EXCL: Eran Kolirin on The Band’s Visit


Eran Kolirin’s debut feature The Band’s Visit is unlike other films from Israel in that it doesn’t solely deal with the conflict between Israelis and Palestinians that has dragged on for dozens of years. Instead, it deals with Israeli and Arab relations in the form of the Alexandria Ceremonial Police Orchestra, an Egyptian music group, led by the stodgy conductor Tewfiq (Sasson Gabai), who are accidentally stranded in a small, remote Israeli village where they spend the night making acquaintances with the locals despite language and cultural barriers.

“The first idea came with the commander singing,” Kolirin told ComingSoon.net when we sat down with him during a stop in New York. “I think for me, as someone who as born in ’73, when you say Egypt to me, my first association is music and films, rather than wars, because growing up, I saw Egyptian films and heard Egyptian music. One of the first images that I have is of President Sadat, who came in ’78 to Israel, walking down the plane in his very strict formal suit. It’s a very strong memory for me.”

“The cultural exchange is almost non-existent in any formal sense,” he admitted when asked whether the peace treaties of ’78 helped bring the two cultures together. “There is the Egyptian movies, but they were broadcast in Israel, but never formally. Israeli TV would just show them. Maybe this film is a little aching, because this was a think that could have been, but was never really established, this cultural exchange. There was one visit in ’81 of the Royal Dancing Company of Egypt, and they had a packed house at the big venue in Tel Aviv, but right after ’81 started the 1st Lebanon War, and since then nothing.”

Surprisingly, Kolirin grew up in the city, but his parents took him to Arat, which was similar to how the small town in the film is portrayed. “It has good air, and I have a very clear and strong childhood memories of these buildings, of this Communist architecture, in the middle of the desert.”

“It’s all fiction and nothing’s really happened,” Kolirin replied when asked whether the movie was based on any actual incident that happened in Israel, but he was hesitant at setting the movie in any one specific year. “I was getting a lot of remarks from readers of the script saying, ‘How come this story is not possible in present day Israel?’ To be completely right, it was never possible realistically but sometimes you think it was more optimistic, so I’ve changed it and played with it and put it in ’82, the days of the peace process, but then I said to myself, ‘It’s not relevant.’ I don’t want to connect it to a certain period, so for me, it’s just a fable, it’s a legend, and it can happen anytime.”

Maybe it’s that aspect of the movie, which has made it such a favorite at festivals from Cannes to Toronto, as well as finding a large audience when it played in Israel. Although there’s a lot of delightfully playful and humorous moments, Kolirin refuses to paint a completely rosy picture with the film’s message. “It’s idealistic but on the other hand, you have to be aware of the context, and when you’re aware of that and you feel how this movie is forcing this idea, it’s very clear once this movie is over and this man is going, then you’re back to normal. This tension between what life is and what life could have been makes it very sad for me, and this is the root of the melancholy for this movie. In this sense, it’s not idealistic at all, but there is a self-awareness of the whole thing being a fairy tale.”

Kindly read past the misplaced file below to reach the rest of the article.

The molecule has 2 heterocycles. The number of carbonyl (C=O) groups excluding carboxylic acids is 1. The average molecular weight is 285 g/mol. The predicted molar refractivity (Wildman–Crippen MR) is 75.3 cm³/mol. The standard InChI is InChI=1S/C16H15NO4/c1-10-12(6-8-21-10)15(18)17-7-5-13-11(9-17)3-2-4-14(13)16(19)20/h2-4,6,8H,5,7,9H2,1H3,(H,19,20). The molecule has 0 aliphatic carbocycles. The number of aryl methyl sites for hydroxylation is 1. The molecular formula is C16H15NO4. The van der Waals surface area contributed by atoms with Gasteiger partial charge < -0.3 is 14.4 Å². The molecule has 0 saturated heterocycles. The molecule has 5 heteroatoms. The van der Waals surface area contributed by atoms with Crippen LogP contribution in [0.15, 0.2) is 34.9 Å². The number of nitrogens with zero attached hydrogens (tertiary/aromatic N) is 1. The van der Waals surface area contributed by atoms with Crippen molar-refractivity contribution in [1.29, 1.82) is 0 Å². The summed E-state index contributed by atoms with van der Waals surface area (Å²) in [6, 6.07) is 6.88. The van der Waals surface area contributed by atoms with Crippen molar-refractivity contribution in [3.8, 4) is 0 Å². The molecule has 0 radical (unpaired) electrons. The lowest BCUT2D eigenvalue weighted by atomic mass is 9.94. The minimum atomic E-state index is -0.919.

Kolirin’s film ended up being nixed as Israel’s choice for Oscar consideration when it was pointed out how much of it is in English, being the only common language in which the film’s Egyptians and Israelis can communicate. “Obviously, Hebrew and Arabic are very close languages on the one hand, but on the other hand, some Israelis know some Arabic, but the Israeli establishment was very much against talking the native language, so most of the next generation doesn’t really know good Arabic,” Kolirin explained. “They can converse to a certain level but they cannot speak unless they learn it. At the end of the day, we converse in English, which is a part of the tragedy. Two bordering countries that do have certain common elements to them and that do have languages coming from the same root, but at the end of the day, they are so far apart, they have to use the third language, which has nothing to do with the region.”

Kolirin also theorized why his film might seem so different from other recent films from Israel in the way it deals with the relationship between Arabs and Israelis. “Maybe it’s different in the way that it addresses other questions, not the direct conflict, but other political questions of culture and assimilating in the region, and East and West conflict over the culture in Israel. In this sense, it’s maybe different.”

Even though this isn’t your typical Israeli film and is admittedly a fairy tale, don’t expect any Hollywood endings, especially with the relationship between Tewfiq and the beautiful Dina, a cafĂ© owner he connects with played by Late Marriage‘s Ronit Elkabetz. “If I would make this relationship work, then I would be lying, then I would be believing in my own fairy tale. The movie had to be truthful. It’s like a bubble of another reality that blows away.”

The Band’s Visit opens in New York and Los Angeles on Friday, February 8.